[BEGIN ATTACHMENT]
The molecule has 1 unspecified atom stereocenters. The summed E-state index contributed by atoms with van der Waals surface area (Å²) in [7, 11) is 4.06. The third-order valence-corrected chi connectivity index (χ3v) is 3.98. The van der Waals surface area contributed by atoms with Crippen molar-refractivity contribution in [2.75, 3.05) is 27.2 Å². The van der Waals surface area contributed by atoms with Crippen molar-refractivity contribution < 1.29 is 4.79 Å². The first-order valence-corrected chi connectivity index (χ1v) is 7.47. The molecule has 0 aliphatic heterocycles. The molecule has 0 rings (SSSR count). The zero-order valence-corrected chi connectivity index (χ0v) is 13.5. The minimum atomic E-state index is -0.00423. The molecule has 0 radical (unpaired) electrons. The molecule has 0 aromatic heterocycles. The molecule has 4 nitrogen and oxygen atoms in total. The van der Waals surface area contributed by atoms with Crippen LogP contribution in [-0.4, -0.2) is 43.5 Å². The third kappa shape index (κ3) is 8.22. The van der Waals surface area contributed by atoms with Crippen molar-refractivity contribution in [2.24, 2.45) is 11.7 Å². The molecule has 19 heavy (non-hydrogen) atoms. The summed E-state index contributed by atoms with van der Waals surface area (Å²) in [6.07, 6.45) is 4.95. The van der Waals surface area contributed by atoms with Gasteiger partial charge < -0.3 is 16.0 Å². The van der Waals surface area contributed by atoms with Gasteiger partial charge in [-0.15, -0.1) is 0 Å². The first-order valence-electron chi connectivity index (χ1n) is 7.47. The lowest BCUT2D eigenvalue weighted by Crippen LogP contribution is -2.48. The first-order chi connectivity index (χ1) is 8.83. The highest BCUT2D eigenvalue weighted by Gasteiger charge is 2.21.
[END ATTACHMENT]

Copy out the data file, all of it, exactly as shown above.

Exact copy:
The molecule has 1 unspecified atom stereocenters. The summed E-state index contributed by atoms with van der Waals surface area (Å²) in [7, 11) is 4.06. The third-order valence-corrected chi connectivity index (χ3v) is 3.98. The van der Waals surface area contributed by atoms with Crippen molar-refractivity contribution in [2.75, 3.05) is 27.2 Å². The van der Waals surface area contributed by atoms with Crippen molar-refractivity contribution < 1.29 is 4.79 Å². The first-order valence-corrected chi connectivity index (χ1v) is 7.47. The molecule has 0 aliphatic heterocycles. The molecule has 0 rings (SSSR count). The zero-order valence-corrected chi connectivity index (χ0v) is 13.5. The minimum atomic E-state index is -0.00423. The molecule has 0 radical (unpaired) electrons. The molecule has 0 aromatic heterocycles. The molecule has 4 nitrogen and oxygen atoms in total. The van der Waals surface area contributed by atoms with Crippen LogP contribution in [-0.4, -0.2) is 43.5 Å². The third kappa shape index (κ3) is 8.22. The van der Waals surface area contributed by atoms with Crippen molar-refractivity contribution in [2.24, 2.45) is 11.7 Å². The molecule has 19 heavy (non-hydrogen) atoms. The summed E-state index contributed by atoms with van der Waals surface area (Å²) in [6.07, 6.45) is 4.95. The van der Waals surface area contributed by atoms with Gasteiger partial charge < -0.3 is 16.0 Å². The van der Waals surface area contributed by atoms with Gasteiger partial charge in [-0.15, -0.1) is 0 Å². The first-order valence-electron chi connectivity index (χ1n) is 7.47. The lowest BCUT2D eigenvalue weighted by Crippen LogP contribution is -2.48. The first-order chi connectivity index (χ1) is 8.83. The highest BCUT2D eigenvalue weighted by Gasteiger charge is 2.21.